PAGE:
To learn more about the Housing Assistance Council, visit www.ruralhome.org and follow HAC on LinkedIn, Facebook, Instagram, YouTube, and Twitter @RuralHome.

About the Grantees


  • Appalachia Service Project, Johnson City, TN, will utilize $30,000 to provide critical repairs for twenty (20) low-income veterans across rural Central Appalachia. For additional information on Appalachia Service Project, visit their website at https://asphome.org/.
  • Chesapeake Health Education Program, Inc., Perryville, MD, will utilize $40,000 to complete repairs on two (2) transitional housing units serving six (6) male veterans in Perry Point, MD. For additional information on Chesapeake Health Education Program, Inc., visit their website at https://www.chepinc.org/.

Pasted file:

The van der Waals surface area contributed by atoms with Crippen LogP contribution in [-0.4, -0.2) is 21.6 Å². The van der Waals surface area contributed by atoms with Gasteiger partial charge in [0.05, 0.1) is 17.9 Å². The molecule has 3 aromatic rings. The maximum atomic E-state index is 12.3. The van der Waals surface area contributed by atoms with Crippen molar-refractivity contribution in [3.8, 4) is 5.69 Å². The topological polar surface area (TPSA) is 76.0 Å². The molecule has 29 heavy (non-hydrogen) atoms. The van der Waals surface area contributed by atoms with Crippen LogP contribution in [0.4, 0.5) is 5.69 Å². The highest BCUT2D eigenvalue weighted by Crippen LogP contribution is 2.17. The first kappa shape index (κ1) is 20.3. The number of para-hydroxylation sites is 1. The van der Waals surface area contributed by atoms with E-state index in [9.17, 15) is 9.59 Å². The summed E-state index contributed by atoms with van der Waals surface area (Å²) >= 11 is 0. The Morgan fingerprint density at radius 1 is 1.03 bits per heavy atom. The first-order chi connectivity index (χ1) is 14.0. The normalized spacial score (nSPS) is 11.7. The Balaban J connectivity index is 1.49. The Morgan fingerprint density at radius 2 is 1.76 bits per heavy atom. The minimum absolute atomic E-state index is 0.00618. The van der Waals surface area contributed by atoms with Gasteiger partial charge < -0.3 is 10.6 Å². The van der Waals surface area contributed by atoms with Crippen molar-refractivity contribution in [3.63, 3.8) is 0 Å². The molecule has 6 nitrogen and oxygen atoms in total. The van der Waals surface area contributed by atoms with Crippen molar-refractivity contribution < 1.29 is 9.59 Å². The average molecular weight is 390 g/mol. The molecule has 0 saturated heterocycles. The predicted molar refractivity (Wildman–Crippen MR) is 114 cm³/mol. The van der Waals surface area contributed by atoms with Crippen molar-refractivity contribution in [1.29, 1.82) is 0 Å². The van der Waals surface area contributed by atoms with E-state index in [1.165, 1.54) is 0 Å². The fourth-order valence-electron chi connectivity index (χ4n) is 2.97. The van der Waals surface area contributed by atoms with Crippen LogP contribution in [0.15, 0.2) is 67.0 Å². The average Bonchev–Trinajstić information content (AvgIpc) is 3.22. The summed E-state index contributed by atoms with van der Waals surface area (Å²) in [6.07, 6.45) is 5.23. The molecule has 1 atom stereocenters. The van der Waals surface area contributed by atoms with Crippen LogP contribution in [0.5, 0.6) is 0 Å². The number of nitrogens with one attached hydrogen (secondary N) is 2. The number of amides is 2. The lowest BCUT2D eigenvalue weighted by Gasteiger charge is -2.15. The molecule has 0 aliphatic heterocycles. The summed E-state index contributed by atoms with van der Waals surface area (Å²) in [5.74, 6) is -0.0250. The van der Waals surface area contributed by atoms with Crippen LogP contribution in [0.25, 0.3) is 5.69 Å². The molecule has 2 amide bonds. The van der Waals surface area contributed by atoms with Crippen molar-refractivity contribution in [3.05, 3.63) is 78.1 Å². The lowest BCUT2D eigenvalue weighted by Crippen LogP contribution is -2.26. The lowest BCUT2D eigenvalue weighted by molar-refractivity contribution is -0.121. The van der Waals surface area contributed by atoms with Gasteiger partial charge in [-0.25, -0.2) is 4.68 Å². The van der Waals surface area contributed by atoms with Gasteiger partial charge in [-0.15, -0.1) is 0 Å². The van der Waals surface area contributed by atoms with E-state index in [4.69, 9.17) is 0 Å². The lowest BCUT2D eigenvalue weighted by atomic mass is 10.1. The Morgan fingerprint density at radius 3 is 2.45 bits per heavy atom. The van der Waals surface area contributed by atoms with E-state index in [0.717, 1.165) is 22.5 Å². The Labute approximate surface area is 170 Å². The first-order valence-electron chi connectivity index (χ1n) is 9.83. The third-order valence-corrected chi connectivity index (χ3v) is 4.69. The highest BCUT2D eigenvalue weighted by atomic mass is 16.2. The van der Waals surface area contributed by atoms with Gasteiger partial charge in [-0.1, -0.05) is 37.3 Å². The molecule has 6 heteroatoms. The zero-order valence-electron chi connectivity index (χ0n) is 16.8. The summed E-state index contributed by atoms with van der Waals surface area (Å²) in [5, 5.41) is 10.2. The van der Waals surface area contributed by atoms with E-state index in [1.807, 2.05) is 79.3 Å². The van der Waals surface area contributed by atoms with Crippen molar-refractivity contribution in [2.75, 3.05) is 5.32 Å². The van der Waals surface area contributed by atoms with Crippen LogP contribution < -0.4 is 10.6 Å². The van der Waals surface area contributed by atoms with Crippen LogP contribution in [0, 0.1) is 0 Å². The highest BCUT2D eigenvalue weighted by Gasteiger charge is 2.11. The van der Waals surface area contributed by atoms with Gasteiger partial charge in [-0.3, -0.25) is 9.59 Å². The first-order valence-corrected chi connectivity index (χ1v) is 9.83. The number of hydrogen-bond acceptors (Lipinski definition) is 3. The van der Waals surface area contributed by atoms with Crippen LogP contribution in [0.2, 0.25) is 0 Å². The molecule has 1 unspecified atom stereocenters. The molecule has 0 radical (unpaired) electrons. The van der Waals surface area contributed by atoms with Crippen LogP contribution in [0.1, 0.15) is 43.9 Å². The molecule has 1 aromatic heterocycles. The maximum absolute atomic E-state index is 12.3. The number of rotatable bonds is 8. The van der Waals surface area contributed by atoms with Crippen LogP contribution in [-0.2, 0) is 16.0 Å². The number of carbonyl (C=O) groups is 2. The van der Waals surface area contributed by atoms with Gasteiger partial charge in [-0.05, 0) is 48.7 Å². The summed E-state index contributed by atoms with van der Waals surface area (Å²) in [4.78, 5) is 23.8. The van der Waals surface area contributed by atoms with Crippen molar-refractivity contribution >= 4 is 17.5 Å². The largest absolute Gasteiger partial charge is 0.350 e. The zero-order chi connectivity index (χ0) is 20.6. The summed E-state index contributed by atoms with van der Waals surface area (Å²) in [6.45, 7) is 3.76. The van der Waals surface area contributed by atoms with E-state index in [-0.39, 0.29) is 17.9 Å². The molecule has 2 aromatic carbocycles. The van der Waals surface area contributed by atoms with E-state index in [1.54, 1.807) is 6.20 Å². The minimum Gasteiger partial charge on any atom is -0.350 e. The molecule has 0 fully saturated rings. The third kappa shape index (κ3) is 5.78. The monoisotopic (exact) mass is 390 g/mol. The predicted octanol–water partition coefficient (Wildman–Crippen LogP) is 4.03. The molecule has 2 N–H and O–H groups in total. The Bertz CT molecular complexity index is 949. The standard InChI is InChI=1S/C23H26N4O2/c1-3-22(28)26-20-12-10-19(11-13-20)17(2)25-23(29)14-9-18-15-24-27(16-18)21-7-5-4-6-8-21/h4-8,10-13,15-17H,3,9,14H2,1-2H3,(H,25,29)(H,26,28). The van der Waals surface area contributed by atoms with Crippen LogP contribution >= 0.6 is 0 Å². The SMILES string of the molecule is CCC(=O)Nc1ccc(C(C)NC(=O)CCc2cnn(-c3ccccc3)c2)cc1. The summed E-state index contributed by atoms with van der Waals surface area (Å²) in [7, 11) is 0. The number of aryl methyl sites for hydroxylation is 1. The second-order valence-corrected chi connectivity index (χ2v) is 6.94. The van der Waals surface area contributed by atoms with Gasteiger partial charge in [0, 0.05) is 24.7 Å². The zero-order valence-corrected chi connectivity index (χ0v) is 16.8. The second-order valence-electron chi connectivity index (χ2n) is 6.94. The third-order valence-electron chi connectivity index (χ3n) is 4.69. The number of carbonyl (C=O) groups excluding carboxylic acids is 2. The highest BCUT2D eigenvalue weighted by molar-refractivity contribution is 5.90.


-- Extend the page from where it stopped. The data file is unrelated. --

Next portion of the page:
• GROW South Dakota, Sisseton, SD, will utilize $30,000 to provide critical home repairs for three (3) rural, low-income veterans in Sisseton, SD. For additional information on GROW South Dakota, visit their website at https://www.growsd.org/.
  • Habitat for Humanity Menominee River, Kingsford, MI, will utilize $30,000 to assist eight (8) veteran households with critical repairs in rural Iron and Dickinson Counties, MI. For additional information on Habitat for Humanity of Menominee River, visit their website at https://habitatmr.com/.
  • Habitat for Humanity of Tulare/Kings Counties, Inc., Visalia, CA, will utilize $30,000 to address critical roof repair and replacement on the homes of three (3) low-income veterans residing in Lemoore, CA. For additional information on Habitat for Humanity of Tulare/Kings Counties, Inc., visit their website at https://www.hfhtkc.org/.